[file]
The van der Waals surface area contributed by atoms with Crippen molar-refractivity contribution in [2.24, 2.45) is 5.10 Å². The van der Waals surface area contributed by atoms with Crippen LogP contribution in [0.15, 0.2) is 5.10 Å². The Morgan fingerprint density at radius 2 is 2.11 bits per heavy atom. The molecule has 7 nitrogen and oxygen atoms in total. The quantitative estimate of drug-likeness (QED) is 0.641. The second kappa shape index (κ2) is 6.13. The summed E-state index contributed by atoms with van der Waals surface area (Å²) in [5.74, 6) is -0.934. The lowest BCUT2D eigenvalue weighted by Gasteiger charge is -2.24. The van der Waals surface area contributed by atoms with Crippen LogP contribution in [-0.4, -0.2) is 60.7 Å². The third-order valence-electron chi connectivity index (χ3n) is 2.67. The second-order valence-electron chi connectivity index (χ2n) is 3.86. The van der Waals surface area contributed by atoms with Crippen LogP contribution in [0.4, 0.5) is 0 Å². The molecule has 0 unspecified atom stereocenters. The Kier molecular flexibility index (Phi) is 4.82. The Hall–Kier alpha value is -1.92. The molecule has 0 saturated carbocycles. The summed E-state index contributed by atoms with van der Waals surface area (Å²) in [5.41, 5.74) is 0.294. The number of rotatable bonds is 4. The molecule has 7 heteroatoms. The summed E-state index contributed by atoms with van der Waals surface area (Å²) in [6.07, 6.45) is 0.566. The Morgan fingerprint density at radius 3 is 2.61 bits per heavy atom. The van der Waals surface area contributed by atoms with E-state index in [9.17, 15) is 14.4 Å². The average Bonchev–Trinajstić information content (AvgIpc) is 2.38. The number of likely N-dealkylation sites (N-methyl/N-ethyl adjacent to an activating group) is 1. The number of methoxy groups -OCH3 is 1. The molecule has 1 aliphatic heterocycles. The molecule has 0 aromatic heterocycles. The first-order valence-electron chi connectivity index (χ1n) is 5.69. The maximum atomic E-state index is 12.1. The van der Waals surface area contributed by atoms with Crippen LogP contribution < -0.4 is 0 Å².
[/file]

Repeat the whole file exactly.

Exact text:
The van der Waals surface area contributed by atoms with Crippen molar-refractivity contribution in [2.24, 2.45) is 5.10 Å². The van der Waals surface area contributed by atoms with Crippen LogP contribution in [0.15, 0.2) is 5.10 Å². The Morgan fingerprint density at radius 2 is 2.11 bits per heavy atom. The molecule has 7 nitrogen and oxygen atoms in total. The quantitative estimate of drug-likeness (QED) is 0.641. The second kappa shape index (κ2) is 6.13. The summed E-state index contributed by atoms with van der Waals surface area (Å²) in [5.74, 6) is -0.934. The lowest BCUT2D eigenvalue weighted by Gasteiger charge is -2.24. The van der Waals surface area contributed by atoms with Crippen LogP contribution in [-0.4, -0.2) is 60.7 Å². The third-order valence-electron chi connectivity index (χ3n) is 2.67. The second-order valence-electron chi connectivity index (χ2n) is 3.86. The van der Waals surface area contributed by atoms with Crippen LogP contribution in [0.4, 0.5) is 0 Å². The molecule has 0 unspecified atom stereocenters. The Kier molecular flexibility index (Phi) is 4.82. The Hall–Kier alpha value is -1.92. The molecule has 0 saturated carbocycles. The summed E-state index contributed by atoms with van der Waals surface area (Å²) in [5.41, 5.74) is 0.294. The number of rotatable bonds is 4. The molecule has 7 heteroatoms. The summed E-state index contributed by atoms with van der Waals surface area (Å²) in [6.07, 6.45) is 0.566. The Morgan fingerprint density at radius 3 is 2.61 bits per heavy atom. The van der Waals surface area contributed by atoms with E-state index in [9.17, 15) is 14.4 Å². The average Bonchev–Trinajstić information content (AvgIpc) is 2.38. The number of likely N-dealkylation sites (N-methyl/N-ethyl adjacent to an activating group) is 1. The number of methoxy groups -OCH3 is 1. The molecule has 1 aliphatic heterocycles. The molecule has 0 aromatic heterocycles. The first-order valence-electron chi connectivity index (χ1n) is 5.69. The maximum atomic E-state index is 12.1. The van der Waals surface area contributed by atoms with Crippen LogP contribution < -0.4 is 0 Å².